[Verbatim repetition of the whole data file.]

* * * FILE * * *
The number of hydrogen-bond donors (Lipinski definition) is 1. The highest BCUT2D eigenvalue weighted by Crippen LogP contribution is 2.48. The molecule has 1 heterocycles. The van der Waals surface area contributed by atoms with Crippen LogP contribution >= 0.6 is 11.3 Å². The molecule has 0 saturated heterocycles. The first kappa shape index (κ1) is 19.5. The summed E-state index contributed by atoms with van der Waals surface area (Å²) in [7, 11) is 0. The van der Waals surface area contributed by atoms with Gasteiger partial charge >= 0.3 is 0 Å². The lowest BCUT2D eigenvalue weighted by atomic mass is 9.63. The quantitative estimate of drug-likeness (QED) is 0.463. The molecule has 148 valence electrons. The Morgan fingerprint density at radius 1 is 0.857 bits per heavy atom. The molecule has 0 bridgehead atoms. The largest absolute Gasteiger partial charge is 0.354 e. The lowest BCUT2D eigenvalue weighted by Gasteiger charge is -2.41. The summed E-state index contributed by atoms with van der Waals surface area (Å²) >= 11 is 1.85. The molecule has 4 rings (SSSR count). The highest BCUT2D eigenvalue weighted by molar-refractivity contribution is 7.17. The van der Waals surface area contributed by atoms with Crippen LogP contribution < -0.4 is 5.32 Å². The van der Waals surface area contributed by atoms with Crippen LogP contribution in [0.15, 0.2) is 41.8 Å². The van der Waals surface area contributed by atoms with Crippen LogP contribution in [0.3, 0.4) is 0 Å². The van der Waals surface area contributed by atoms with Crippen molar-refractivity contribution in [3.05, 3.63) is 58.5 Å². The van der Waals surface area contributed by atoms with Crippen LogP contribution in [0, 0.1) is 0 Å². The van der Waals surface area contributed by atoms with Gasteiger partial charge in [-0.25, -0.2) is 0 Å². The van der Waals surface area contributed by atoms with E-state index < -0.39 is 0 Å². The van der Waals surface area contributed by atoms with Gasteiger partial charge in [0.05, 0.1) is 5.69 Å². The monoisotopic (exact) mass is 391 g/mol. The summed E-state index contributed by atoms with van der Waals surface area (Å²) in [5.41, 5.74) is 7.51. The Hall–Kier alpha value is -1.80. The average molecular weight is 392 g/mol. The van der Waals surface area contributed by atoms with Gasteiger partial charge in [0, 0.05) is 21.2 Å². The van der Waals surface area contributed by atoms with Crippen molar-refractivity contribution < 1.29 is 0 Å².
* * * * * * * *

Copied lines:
The number of hydrogen-bond donors (Lipinski definition) is 1. The highest BCUT2D eigenvalue weighted by Crippen LogP contribution is 2.48. The molecule has 1 heterocycles. The van der Waals surface area contributed by atoms with Crippen LogP contribution >= 0.6 is 11.3 Å². The molecule has 0 saturated heterocycles. The first kappa shape index (κ1) is 19.5. The summed E-state index contributed by atoms with van der Waals surface area (Å²) in [7, 11) is 0. The van der Waals surface area contributed by atoms with Gasteiger partial charge >= 0.3 is 0 Å². The lowest BCUT2D eigenvalue weighted by atomic mass is 9.63. The quantitative estimate of drug-likeness (QED) is 0.463. The molecule has 148 valence electrons. The Morgan fingerprint density at radius 1 is 0.857 bits per heavy atom. The molecule has 0 bridgehead atoms. The largest absolute Gasteiger partial charge is 0.354 e. The lowest BCUT2D eigenvalue weighted by Gasteiger charge is -2.41. The summed E-state index contributed by atoms with van der Waals surface area (Å²) >= 11 is 1.85. The molecule has 4 rings (SSSR count). The highest BCUT2D eigenvalue weighted by molar-refractivity contribution is 7.17. The van der Waals surface area contributed by atoms with Crippen LogP contribution < -0.4 is 5.32 Å². The van der Waals surface area contributed by atoms with Crippen LogP contribution in [0.15, 0.2) is 41.8 Å². The van der Waals surface area contributed by atoms with Crippen LogP contribution in [0.3, 0.4) is 0 Å². The van der Waals surface area contributed by atoms with Crippen molar-refractivity contribution in [3.05, 3.63) is 58.5 Å². The van der Waals surface area contributed by atoms with Crippen LogP contribution in [0, 0.1) is 0 Å². The van der Waals surface area contributed by atoms with Gasteiger partial charge in [-0.25, -0.2) is 0 Å². The van der Waals surface area contributed by atoms with E-state index < -0.39 is 0 Å². The van der Waals surface area contributed by atoms with Gasteiger partial charge in [0.05, 0.1) is 5.69 Å². The monoisotopic (exact) mass is 391 g/mol. The summed E-state index contributed by atoms with van der Waals surface area (Å²) in [5.41, 5.74) is 7.51. The Hall–Kier alpha value is -1.80. The average molecular weight is 392 g/mol. The van der Waals surface area contributed by atoms with Gasteiger partial charge in [0, 0.05) is 21.2 Å². The van der Waals surface area contributed by atoms with Crippen molar-refractivity contribution < 1.29 is 0 Å².